As college students earn their degrees this spring, they are now facing staggering unemployment rates due to the pandemic. In April, Nevada’s unemployment rate was the highest in the nation at 28.2 percent, according to the U.S. Bureau of Labor Statistics. KUNR's Jayden Perez talked with students and staff at the University of Nevada, Reno, about how they are grappling with the drastic changes to the workforce that are still unfolding.
Gabino Salinas is a fifth-year student at UNR. He is graduating in May with a Bachelor of Science in biology and a Bachelor of Arts in Spanish. Before the pandemic, he was going to work in Reno over the summer, but now he has concerns.
“I am worried about job prospects after graduation because there's such a high unemployment [rate] right now that it’s going to be really competitive,” said Salinas.
Salinas is not currently working. If he doesn’t find a position at a nonprofit organization, which would be his preference, he said he would look for other positions where he could apply his biology degree.
“Even if I have to do any sort of work, I will settle for anything I have to do to pay the bills,” said Salinas. “But, I’ll usually keep looking for something that’s aligned with my personal mission.”
Even though the campus was closed for much of the spring semester, UNR has worked to provide graduating seniors with resume assistance and job guidance. Peter Martinez is with the Nevada Career Studio, and he works with a variety of college students to get them prepared for the workforce.
“We still want our students to have the opportunity to continue building those skills and continuing to gain that relevant job experience,” said Martinez. “To where when their preferred employer says, ‘Yep, we are going to be hiring once again. We have applications open.’ Then we want our students to say, ‘Yep I have the experience.’ ”
However, not all seniors are in the same position. Each profession has been impacted differently by the pandemic, which has caused confusion for some who are entering the summer without a position planned in advance.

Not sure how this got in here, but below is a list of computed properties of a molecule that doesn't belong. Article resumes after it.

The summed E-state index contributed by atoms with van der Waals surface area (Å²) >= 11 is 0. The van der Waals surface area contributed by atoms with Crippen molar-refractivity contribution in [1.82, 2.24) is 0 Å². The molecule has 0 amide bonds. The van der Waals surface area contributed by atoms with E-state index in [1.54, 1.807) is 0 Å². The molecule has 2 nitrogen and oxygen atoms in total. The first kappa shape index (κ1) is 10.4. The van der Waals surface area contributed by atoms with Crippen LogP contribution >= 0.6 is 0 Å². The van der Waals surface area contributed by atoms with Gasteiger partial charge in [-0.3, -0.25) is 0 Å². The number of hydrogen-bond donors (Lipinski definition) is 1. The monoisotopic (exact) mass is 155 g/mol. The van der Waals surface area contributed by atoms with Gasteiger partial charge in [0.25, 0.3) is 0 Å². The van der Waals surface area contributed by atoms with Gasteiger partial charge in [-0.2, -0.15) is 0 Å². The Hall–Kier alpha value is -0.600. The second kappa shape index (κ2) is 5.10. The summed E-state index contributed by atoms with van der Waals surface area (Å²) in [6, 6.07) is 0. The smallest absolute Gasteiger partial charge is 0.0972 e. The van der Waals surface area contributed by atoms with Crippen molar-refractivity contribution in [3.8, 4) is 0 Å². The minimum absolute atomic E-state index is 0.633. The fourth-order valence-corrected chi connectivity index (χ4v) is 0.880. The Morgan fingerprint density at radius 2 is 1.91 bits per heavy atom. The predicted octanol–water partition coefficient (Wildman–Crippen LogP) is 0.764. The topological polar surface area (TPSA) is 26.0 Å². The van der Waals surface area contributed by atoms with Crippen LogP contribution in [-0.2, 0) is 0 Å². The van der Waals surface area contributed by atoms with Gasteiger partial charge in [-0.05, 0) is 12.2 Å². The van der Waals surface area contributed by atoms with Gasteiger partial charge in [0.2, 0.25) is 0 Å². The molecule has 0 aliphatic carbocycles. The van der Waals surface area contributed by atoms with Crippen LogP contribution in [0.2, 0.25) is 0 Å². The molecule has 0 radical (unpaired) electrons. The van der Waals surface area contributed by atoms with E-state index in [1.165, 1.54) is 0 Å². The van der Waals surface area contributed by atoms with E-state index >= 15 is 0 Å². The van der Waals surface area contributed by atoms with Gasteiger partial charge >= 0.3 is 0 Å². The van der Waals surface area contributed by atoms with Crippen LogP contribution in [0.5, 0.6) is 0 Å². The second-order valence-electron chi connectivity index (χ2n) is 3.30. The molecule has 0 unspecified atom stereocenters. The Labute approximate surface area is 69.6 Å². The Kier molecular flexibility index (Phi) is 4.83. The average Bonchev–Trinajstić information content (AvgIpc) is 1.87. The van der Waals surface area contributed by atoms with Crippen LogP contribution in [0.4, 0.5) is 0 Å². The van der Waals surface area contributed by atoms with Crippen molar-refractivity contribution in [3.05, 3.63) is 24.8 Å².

“We do have a small handful of those who will be graduating,” said Martinez. “So one thing that I’ve also been hearing from them is that their current internship employers have been able to hopefully extend some hours into the summer. But then some folks are wondering, ‘Where do I apply to? Who’s actually hiring?’ ”
Problems with a turbulent workforce aren’t isolated to UNR graduates or this pandemic. Sankar Mukhopadhyay is a professor of Economics at UNR. He has studied data on past recessions and how they impact college graduates. Because data on the Great Recession in 2008 is still being collected, we have to look back a little further.
One such study published in 2010 is by Lisa Kahn, a professor of Economics at the University of Rochester. She researched a recession that occurred in the U.S. in the early eighties and people who graduated before, during, and after the event.
What she found was that those graduates didn’t have their job search impacted, but their wages did suffer. According to the study, wages could be reduced by a range of one to 20 percent. This effect is long-lasting, and the degree of the impact can vary.
“It’s not just that the effect is there for a year or two, and then when the economy gets better, the effect goes away, and you are back on track,” said Mukhopadhyay. “What she found was that even 15 years after graduation, the people who graduate during the recessions, they earn about two percent less than people who graduated during a normal year.”
It is important to note that this research was conducted on a recession caused by more natural economic forces, while what's happening due to the COVID-19 pandemic is an anomaly.
However, graduating during a recession doesn’t determine the outcome for all graduates. If graduates enter the workforce matched with the right employer for their skill set, then that can offset some of the negative effects. Mukhopadhyay also mentioned that this process is usually slow. Not everyone will find their match.
“Labor economists now think that why different people earn different amounts is determined by employer-employee matches,” said Mukhopadhyay. “And when you have [a smaller] number of jobs, then simply the matches are not as good.”
According to the U.S. Bureau of Labor Statistics, Nevada's April unemployment rate is the highest in state history.
As a note of disclosure, the license to this station is owned by the Board of Regents for the Nevada System of Higher Education.
Jayden Perez is a junior studying at the Reynolds School of Journalism.
The image included in this story is courtesy of Flazingo.